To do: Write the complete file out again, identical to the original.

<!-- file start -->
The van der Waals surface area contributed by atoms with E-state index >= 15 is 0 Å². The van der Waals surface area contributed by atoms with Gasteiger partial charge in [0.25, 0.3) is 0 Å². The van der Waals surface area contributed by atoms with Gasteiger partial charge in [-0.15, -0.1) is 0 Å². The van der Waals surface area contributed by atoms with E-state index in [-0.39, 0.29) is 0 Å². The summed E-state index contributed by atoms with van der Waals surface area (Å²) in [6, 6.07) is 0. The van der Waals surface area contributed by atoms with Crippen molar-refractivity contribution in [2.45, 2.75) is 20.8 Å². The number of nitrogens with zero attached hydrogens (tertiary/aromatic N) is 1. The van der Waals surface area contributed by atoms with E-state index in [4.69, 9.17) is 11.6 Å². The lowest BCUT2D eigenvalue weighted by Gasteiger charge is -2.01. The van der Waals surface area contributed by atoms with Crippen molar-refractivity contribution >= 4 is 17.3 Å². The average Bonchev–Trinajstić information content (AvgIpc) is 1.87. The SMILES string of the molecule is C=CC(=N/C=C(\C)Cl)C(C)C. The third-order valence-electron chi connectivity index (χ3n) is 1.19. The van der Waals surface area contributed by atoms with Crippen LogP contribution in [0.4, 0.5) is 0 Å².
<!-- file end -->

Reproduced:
The van der Waals surface area contributed by atoms with E-state index >= 15 is 0 Å². The van der Waals surface area contributed by atoms with Gasteiger partial charge in [0.25, 0.3) is 0 Å². The van der Waals surface area contributed by atoms with Gasteiger partial charge in [-0.15, -0.1) is 0 Å². The van der Waals surface area contributed by atoms with E-state index in [-0.39, 0.29) is 0 Å². The summed E-state index contributed by atoms with van der Waals surface area (Å²) in [6, 6.07) is 0. The van der Waals surface area contributed by atoms with Crippen molar-refractivity contribution in [2.45, 2.75) is 20.8 Å². The number of nitrogens with zero attached hydrogens (tertiary/aromatic N) is 1. The van der Waals surface area contributed by atoms with E-state index in [4.69, 9.17) is 11.6 Å². The lowest BCUT2D eigenvalue weighted by Gasteiger charge is -2.01. The van der Waals surface area contributed by atoms with Crippen molar-refractivity contribution >= 4 is 17.3 Å². The average Bonchev–Trinajstić information content (AvgIpc) is 1.87. The SMILES string of the molecule is C=CC(=N/C=C(\C)Cl)C(C)C. The third-order valence-electron chi connectivity index (χ3n) is 1.19. The van der Waals surface area contributed by atoms with Crippen LogP contribution in [0.4, 0.5) is 0 Å².